All posts by rezpect

Gail’s Ink19 Interview with Drummer Morgan Rose of Sevendust

Morgan Rose of Sevendust
“I Rock.”

“The one quote from them that I would really have to say will always stick in my head — that pretty much signaled the end of our relationship [at our record label] — was that someone had the audacity to actually say that we needed to go buy some records by The Strokes, The Hives and The White Stripes. They said, ‘Maybe you should listen to this and see if you could incorporate some of that sound into your band.'”

What else did Morgan say? Find out in my brand new Interview with Morgan Rose of Sevendust up at right now!

Happy Birthday to Me!

Gail Chris and Sean
Chris and Sean Hide Gail Under Their Hair!

It is my Birthday today, so be nice to me!

An Interview with John Tempesta of Helmet

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As one of the most popular and well-respected drummers in metal today, Helmet’s John Tempesta is a star on the rise. John started his career as the drum tech for Anthrax’s Charlie Benante, but he soon took the drum throne behind thrash metal legends, Exodus. John recorded three albums with Exodus before jumping ship to join Testament. But the gig that made him a household name was his tenure with Rob Zombie; first with White Zombie and, later, Zombie’s solo band. In 2004, John joined up with guitarist/ vocalist Page Hamilton to reform Helmet, one of the most highly influential metal groups of the ‘90s. Helmet’s comeback CD, Size Matters, was released in late 2004 and the group has been touring the globe ever since. A new Helmet CD is planned for release in spring 2006. Metal Edge was lucky to catch up with John between tour stops for some serious drum talk.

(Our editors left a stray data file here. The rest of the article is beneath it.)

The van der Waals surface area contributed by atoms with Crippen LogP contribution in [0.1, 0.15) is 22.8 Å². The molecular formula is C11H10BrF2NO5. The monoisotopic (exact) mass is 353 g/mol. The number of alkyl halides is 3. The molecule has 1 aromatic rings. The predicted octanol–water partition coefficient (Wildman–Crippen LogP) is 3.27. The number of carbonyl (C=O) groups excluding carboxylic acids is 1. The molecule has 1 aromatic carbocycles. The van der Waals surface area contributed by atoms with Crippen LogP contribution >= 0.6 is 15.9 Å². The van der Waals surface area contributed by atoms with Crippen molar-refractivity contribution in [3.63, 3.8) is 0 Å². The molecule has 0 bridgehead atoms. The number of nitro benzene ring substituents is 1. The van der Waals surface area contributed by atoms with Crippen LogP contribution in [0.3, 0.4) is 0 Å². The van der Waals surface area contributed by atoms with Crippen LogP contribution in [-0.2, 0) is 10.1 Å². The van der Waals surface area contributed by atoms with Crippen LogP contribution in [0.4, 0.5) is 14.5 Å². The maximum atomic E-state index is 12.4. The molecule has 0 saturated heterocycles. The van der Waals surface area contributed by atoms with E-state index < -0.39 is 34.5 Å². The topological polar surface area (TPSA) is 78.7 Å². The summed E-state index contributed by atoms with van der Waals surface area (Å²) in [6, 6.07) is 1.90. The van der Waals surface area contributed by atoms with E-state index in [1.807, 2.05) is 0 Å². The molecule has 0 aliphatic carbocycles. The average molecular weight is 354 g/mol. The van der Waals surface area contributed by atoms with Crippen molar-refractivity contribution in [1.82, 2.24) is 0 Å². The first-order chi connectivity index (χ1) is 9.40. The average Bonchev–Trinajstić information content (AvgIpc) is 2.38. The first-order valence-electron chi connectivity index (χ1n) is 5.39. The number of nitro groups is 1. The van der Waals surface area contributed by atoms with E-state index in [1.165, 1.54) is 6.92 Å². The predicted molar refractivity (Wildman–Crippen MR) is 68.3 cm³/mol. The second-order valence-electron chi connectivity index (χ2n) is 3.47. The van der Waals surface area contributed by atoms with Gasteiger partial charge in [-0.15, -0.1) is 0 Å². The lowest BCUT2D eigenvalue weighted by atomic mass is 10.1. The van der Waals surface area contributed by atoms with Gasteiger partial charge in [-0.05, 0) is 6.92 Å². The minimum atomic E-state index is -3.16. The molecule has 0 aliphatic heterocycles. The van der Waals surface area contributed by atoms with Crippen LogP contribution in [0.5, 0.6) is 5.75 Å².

Metal Edge: The new Helmet music is very different from the high-speed thrash metal you played with Exodus or Testament or the programming- heavy Rob Zombie records. Did you apply any new techniques for this gig?

John Tempesta: Actually, I went back to one bass drum and a single pedal and simplified my whole kit. Recently, I’ve been very influenced by John Bonham. He just has the whole package: power, dynamic, sound and technique. I started listening to him a lot when the How The West Was Won CD and DVD came out. When I did the demos with Helmet, I brought out my John Bonham-sized kit with a 26” bass drum. I wanted to get away from all the electronics and click tracks and just be raw and organic.

Metal Edge: You’re a bit of a drum collector, aren’t you?

John Tempesta: I’m a bit of a drum freak (laughs). I’ve got drums all over my house. I have one of my (TAMA) Bubinga wood kits in the living room and right now I’m looking at my John Bonham amber Ludwigs that they’ve reissued. I also have a blue Vistalite kit that Mike Piazza gave to me – which is amazing – and a Sonor Vistalite kit, like the one Phil Rudd from AC/D used to play. Finally, I have half of Cozy Powell’s drum kit, which is like a shrine to me.

Metal Edge: What are your feelings on the prevalence of recording software?

John Tempesta: Protools does save time and speeds up the recording process, but I love the analog sound tape. I love to listen to old vinyl by Queen or Zeppelin. Tape is just much more organic and fat sounding, but the sound of Protools is definitely improving. I do think maybe some of the artistry of playing the part yourself might be lost though. I listen to stuff these days and it all sounds the same to me. It’s kind of sad in a way.